“Who now shall go back thirty years and read the heart of this extraordinary man…?”
Atlantic Monthly (1861)
The historical figure of Nat Turner is shrouded in mystery. In August 1831, he led a group of some fifty enslaved men in Southampton County to attack four plantations, killing any man, woman, or child they encountered. After militia and vigilantes quelled the rebellion, these men were hanged or transported out of the state. Turner evaded capture for over two months only to be caught, tried, and hanged. During his confinement, Thomas R. Gray interviewed Turner, purportedly giving the leader of the rebellion a chance to explain his actions.
Beyond this heavily mediated report and other largely speculative reports, the historical record leaves little traces of Turner’s motives and methods. What we do know is that the rebellion left an indelible mark on the American imagination. Since 1831, that mark has taken many forms: artistic renderings, fictional accounts, debates in the popular and scholarly presses, theatrical productions, and most recently, a major Hollywood film: Nate Parker’s The Birth of a Nation.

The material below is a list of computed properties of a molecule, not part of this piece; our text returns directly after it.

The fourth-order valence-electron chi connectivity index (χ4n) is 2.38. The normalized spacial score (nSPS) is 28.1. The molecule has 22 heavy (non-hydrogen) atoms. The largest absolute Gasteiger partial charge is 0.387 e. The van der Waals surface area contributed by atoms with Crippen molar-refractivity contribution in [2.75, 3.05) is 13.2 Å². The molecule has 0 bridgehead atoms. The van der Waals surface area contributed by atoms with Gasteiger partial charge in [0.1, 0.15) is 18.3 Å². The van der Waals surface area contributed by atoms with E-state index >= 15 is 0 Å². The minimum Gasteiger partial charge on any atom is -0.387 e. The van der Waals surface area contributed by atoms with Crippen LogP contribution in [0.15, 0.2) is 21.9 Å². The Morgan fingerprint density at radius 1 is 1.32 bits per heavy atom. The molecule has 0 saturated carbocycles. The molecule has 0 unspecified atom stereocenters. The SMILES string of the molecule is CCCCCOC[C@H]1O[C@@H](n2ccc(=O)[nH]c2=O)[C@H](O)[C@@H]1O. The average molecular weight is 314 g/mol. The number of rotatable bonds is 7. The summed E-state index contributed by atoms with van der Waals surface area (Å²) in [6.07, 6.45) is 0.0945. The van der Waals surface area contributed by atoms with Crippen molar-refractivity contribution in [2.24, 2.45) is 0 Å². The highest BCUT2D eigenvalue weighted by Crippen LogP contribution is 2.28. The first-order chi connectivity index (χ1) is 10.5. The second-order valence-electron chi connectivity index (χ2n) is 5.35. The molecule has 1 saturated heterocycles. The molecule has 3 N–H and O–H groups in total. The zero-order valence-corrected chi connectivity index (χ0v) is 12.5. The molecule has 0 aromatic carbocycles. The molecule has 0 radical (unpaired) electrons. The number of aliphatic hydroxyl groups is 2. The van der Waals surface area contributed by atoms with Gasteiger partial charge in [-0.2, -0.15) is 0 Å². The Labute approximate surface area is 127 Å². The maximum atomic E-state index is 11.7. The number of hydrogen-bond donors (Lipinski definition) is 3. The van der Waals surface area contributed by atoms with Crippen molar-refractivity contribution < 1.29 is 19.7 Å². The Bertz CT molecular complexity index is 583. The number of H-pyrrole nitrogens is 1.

Using print and manuscript collections at the American Antiquarian Society and the New York Public Library’s Schomburg Center for Research in Black Culture, this exhibition explores portrayals of Turner in both the nineteenth and twentieth centuries. Depictions often reveal less about who Turner was and more about the zeitgeist in which a given Turner was created. The bookends of this exhibition are the two “confessions”: one from 1831 and the other from 1967 when William Styron created the most controversial version of Turner to date. These works, as well as a sampling of Turner portrayals in the 136 years in between, are classified into six categories suggesting the range of characterizations of this controversial figure. Works might characterize Turner a number of ways that contradict one another as they imagine, in the words of Kenneth Greenberg, “the most famous, least-known person in American history.”